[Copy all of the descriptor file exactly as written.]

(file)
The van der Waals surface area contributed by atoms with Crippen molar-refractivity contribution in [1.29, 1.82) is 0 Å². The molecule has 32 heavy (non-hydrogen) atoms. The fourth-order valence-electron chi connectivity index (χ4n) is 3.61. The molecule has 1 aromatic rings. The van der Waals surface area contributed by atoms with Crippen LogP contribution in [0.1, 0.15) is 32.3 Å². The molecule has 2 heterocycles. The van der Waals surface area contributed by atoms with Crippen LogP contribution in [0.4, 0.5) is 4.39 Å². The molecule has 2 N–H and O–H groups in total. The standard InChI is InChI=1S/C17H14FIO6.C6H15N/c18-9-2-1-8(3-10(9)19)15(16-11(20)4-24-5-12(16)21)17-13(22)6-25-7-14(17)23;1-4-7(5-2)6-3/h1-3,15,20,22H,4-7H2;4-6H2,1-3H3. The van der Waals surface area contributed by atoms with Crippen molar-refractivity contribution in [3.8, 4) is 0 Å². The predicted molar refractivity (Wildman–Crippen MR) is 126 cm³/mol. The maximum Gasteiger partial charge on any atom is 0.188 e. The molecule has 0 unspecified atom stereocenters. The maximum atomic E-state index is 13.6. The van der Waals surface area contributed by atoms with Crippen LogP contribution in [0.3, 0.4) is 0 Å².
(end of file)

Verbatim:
The van der Waals surface area contributed by atoms with Crippen molar-refractivity contribution in [1.29, 1.82) is 0 Å². The molecule has 32 heavy (non-hydrogen) atoms. The fourth-order valence-electron chi connectivity index (χ4n) is 3.61. The molecule has 1 aromatic rings. The van der Waals surface area contributed by atoms with Crippen LogP contribution in [0.1, 0.15) is 32.3 Å². The molecule has 2 heterocycles. The van der Waals surface area contributed by atoms with Crippen LogP contribution in [0.4, 0.5) is 4.39 Å². The molecule has 2 N–H and O–H groups in total. The standard InChI is InChI=1S/C17H14FIO6.C6H15N/c18-9-2-1-8(3-10(9)19)15(16-11(20)4-24-5-12(16)21)17-13(22)6-25-7-14(17)23;1-4-7(5-2)6-3/h1-3,15,20,22H,4-7H2;4-6H2,1-3H3. The van der Waals surface area contributed by atoms with Crippen molar-refractivity contribution in [3.8, 4) is 0 Å². The predicted molar refractivity (Wildman–Crippen MR) is 126 cm³/mol. The maximum Gasteiger partial charge on any atom is 0.188 e. The molecule has 0 unspecified atom stereocenters. The maximum atomic E-state index is 13.6. The van der Waals surface area contributed by atoms with Crippen LogP contribution in [0.3, 0.4) is 0 Å².